A while ago, I threatened to split the cases…

as the next logical step after taking the gearbox apart, I think? Well, it wasn’t quite as easy as that.

That was at least the plan, but it had one slight hitch…

I started by taking all three of the screws out that were holding the cases together, not exactly rocket-science, and decided to drop the drive-side off first. That went fairly easily, anyway without any scarring or swearing.

Until after I had the casing opened, that is! This is what I found:

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Take a closer look, do! (Click on the picture and then again to enlarge…)

Instead of the trusty roller-bearing for the drive-side, there are now two sets of ball-bearings, presumably because of cost? I have no idea…BUT, the casting also appears to have been ‘opened out’ deep enough to take the new bearings (and a steel ring, that looks like a clutch thrust-ring!) with a ‘Dremel’ or similar!

The whole lot was red ‘Loctite’d in position, very secure, I’m sure! Innovative if nothing else. How long the engine ran like this, if at all, is a question that has to be asked!

Anyway, that was bad enough, but the next problem was almost worse; bad enough, anyway, to hold me up for a good week!

The timing side should have then also followed suit straight away, so that I could take the cases to the welder, Sam, to fix up the chipped Lug. No such luck!

The timing cover inside and out were already off, so all that remained was to take off the oil-pump gear and the retaining nut, and the rest should ‘drop’ out. Haha, very funny! The first thing that I found odd was on loosening the retaining nut that holds the oil-pump gear on the crankshaft.

Now, theoretically, this should come off easily and one should require a puller to get the gear off its taper, after which the bevel-gear behind it should just pull off the shaft with a bit of gentle leverage. So much for theory.

I am still a bit confused, but no more that others, perhaps, of my age…The nut (K114/2) came off easily enough, pulling the gear off with it (!), which appeared, if not to be one and the same piece, to have welded themselves together!! Is this a new innovation from one of the later models?? That was EASY! No puller needed, just unscrew and away we go!

All I need do now is to gently lever the bevel-gear off the shaft and I can drop the other crank-shaft half out of its bearing (I thought).

NEVER ASSUME, I have been taught, it’s as deeply ingrained as ‘measure twice, cut once’. The German language has a nice expression that I like very much, something like ‘the devil lies in the detail’ or some-such…Do you think that I could find a way to get the %$#* gear off gently? Not-so-gently? With Brut (sorry!) force and bloody ignorance?

Not a chance! I did get it to ‘wobble’ though! Really! (I thought so, anyway…)

I just had to give up after nearly an hour, coz I didn’t actually want to be left surrounded by the shattered shards of a 70-year-old aluminium-alloy timing-side crank-case half and the gear still proudly hanging on to its chosen habitat!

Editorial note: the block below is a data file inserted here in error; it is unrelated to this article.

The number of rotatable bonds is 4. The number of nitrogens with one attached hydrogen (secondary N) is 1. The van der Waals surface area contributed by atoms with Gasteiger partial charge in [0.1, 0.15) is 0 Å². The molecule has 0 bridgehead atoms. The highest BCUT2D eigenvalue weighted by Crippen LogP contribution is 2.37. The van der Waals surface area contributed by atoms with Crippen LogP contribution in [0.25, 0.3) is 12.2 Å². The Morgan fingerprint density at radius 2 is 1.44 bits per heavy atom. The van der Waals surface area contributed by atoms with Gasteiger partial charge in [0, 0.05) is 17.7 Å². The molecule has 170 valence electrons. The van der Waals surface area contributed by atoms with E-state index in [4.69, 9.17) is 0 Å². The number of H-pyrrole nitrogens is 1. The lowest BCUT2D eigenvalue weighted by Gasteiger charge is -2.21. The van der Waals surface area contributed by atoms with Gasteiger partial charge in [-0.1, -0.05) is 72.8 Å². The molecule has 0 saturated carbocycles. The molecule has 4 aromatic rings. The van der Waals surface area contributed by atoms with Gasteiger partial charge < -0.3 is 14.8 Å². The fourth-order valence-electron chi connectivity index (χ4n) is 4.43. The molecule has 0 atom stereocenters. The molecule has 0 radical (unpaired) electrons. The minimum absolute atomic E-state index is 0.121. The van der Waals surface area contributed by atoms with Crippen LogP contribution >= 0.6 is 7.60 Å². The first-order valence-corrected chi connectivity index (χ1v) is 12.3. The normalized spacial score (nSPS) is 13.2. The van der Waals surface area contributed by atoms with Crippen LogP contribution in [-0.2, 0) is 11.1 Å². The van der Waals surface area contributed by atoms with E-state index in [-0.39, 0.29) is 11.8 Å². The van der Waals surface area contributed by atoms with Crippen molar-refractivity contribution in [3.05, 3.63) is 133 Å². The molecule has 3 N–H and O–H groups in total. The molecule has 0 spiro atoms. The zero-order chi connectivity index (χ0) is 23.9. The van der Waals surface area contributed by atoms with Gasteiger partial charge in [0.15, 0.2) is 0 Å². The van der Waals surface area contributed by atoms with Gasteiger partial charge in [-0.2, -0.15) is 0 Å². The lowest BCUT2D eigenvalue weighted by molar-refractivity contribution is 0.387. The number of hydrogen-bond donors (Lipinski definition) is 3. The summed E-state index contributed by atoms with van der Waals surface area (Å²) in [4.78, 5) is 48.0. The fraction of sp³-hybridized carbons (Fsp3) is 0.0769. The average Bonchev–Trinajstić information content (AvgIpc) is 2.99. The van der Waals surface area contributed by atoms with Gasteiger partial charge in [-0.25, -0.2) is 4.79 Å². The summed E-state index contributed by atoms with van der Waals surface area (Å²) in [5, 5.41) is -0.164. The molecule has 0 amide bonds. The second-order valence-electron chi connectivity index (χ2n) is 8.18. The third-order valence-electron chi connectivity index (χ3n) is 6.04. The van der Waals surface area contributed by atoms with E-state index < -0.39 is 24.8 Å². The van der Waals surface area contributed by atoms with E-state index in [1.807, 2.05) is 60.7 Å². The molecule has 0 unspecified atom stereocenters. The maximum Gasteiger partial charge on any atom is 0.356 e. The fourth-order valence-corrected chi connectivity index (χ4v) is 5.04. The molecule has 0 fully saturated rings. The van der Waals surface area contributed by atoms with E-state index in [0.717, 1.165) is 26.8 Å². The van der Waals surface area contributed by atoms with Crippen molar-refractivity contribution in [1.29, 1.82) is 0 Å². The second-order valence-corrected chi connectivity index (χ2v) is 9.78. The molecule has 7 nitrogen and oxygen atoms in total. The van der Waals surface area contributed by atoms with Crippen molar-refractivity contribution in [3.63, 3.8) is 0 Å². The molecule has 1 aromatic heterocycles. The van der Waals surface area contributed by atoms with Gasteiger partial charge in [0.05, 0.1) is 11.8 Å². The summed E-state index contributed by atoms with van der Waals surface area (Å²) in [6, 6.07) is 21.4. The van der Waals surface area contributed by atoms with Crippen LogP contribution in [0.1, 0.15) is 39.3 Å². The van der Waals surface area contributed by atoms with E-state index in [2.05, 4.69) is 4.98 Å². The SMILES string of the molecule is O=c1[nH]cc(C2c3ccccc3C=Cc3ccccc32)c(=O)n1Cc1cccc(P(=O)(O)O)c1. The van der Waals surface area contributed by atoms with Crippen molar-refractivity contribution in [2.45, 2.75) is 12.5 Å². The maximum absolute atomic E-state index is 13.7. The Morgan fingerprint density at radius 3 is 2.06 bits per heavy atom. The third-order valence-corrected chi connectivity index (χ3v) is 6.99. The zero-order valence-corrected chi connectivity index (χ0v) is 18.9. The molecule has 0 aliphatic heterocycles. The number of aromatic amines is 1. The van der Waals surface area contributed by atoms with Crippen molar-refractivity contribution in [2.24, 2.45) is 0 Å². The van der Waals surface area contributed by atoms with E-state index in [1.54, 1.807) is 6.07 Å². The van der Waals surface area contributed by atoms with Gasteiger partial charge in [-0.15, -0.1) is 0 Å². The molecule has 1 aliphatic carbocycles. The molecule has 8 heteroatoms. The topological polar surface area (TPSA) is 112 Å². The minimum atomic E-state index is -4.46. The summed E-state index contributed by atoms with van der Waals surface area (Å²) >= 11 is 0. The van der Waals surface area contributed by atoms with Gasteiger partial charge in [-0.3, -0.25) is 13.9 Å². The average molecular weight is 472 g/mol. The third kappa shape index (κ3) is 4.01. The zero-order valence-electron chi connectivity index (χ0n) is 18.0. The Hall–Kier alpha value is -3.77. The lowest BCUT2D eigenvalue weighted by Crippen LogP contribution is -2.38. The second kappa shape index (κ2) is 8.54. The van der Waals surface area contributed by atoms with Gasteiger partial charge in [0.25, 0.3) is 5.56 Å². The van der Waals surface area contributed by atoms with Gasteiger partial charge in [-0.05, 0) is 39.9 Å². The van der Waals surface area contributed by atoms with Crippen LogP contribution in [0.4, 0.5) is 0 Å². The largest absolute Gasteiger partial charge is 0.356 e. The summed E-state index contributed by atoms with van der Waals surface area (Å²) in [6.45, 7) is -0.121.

It took me a week to work up the guile and courage to have another real go at it, and in the end I reigned supreme, the parts parted and the cases unscarred and unblemished. Don’t ask how, I actually can’t say for sure what it was; I CAN say that there was no violence nor Fire/Heat/Corrosives necessary. As inexplicably as it held on, so it came off (albeit after a while…)

AT LAST, Now I could go around to Sam to get the other things repaired, too, namely the front brake-plate (remember?) and the rocker-cover, which was split (I take it that a valve had tried to break out from the inside… claustrophobia, no doubt!)

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There’s the damage and the TIG repair, which is a lot better than it looks in the picture. After filing and fettling, (the job was actually completed in about 10 minutes using a flexible-shaft dentist-drill from the 60’s, but a ‘Dremel’ would have done the job just as well!) it was perfect and only needed drilling through from the ‘good side’ to finish it off.

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The welded cover. Sam said that the alloy was VERY different to the cases, which welded up quickly and cleanly. This piece took him almost a half an hour to get right and even then, didn’t really penetrate or flow through…

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Remember the ‘Webb’ front brake plate? Here it is naked;

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…and welded, for me to finish and get coated again!

Nice Job, Sam, at TigOnWelding, in Kilkenny, Adelaide SA.

You may also remember an Altette horn that was very glossy, but very ‘orrible? The substance was absolutely rust-free under that cruddy repaint job (had NOT been blasted or sanded, either, the metal underneath was ‘virgin’, when I stripped off the paint!). Well, the brackets and such were given to Alan Marshall, the powder-coater, but the body I didn’t want to/couldn’t dismantle any further and it would have been cooked beyond recall in his oven, so I resorted to the dreaded spray-can, which produced a dismal gloss over the cold-galv zink primer, looking like this now; Not great, but still better than before, though!. I think I’ll have the outer ring chromed and see what I can do to make it a bit more like it was, when it left the factory, though. More later?

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Whatever…will report soon on some other good things that have been going on, soon! See Ya!

© peter gouws 2012

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